Political Determinants of Competition in the Mobile Telecommunication Industry
We study how political factors shape competition in the mobile telecommunication sector. We show that the way a government designs the rules of the game has an impact on concentration, competition, and prices. Pro-competition regulation reduces prices, but does not hurt quality of services or investments. More democratic governments tend to design more competitive rules, while more politically connected operators are able to distort the rules in their favor, restricting competition. Government intervention has large redistributive effects: U.S. consumers would gain $65bn a year if U.S. mobile service prices were in line with German ones and $44bn if they were in line with Danish ones.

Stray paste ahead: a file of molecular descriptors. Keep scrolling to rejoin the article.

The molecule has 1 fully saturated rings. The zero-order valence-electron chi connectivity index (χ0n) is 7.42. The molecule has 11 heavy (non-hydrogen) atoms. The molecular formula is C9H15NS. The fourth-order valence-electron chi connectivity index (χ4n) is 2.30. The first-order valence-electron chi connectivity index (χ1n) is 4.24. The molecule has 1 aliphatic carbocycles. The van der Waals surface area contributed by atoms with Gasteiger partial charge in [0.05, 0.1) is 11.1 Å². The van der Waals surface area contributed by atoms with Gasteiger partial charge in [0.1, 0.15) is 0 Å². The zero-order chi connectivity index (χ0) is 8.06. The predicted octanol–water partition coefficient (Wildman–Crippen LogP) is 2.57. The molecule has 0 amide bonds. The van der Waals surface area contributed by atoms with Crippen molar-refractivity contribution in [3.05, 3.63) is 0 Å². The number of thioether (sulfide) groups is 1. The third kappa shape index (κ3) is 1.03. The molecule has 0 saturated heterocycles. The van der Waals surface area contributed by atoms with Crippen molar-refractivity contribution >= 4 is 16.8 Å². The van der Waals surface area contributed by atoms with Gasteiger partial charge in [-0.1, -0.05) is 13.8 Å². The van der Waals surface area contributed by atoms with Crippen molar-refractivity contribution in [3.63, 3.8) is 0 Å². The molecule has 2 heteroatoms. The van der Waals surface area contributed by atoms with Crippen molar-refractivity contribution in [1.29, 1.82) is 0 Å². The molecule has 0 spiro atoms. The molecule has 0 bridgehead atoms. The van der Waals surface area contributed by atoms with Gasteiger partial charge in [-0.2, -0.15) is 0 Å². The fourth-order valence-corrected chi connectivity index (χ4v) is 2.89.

We gratefully acknowledge financial support from the Stigler Center at the University of Chicago Booth School of Business. We also thank Sara Bagagli and Andrea Hamaui for their excellent research assistance and several participants at seminars at Emory University, Purdue University, the 2016 Global Corporate Governance Colloquia in Stockholm, Tsinghua University, the University of Michigan, the University of Chicago, Wayne State University, and at the 2016 Dawn or Doom Conference at Purdue University for comments. We thank John Fassnacht and Samodya Abeysiriwardane for developing the C# parsing program that was used to identify political connections. We also thank DotEcon for sharing their spectrum auction data. Luigi Zingales was an independent board member of Telecom Italia from April 2007 to April 2014. The views expressed herein are those of the authors and do not necessarily reflect the views of the National Bureau of Economic Research.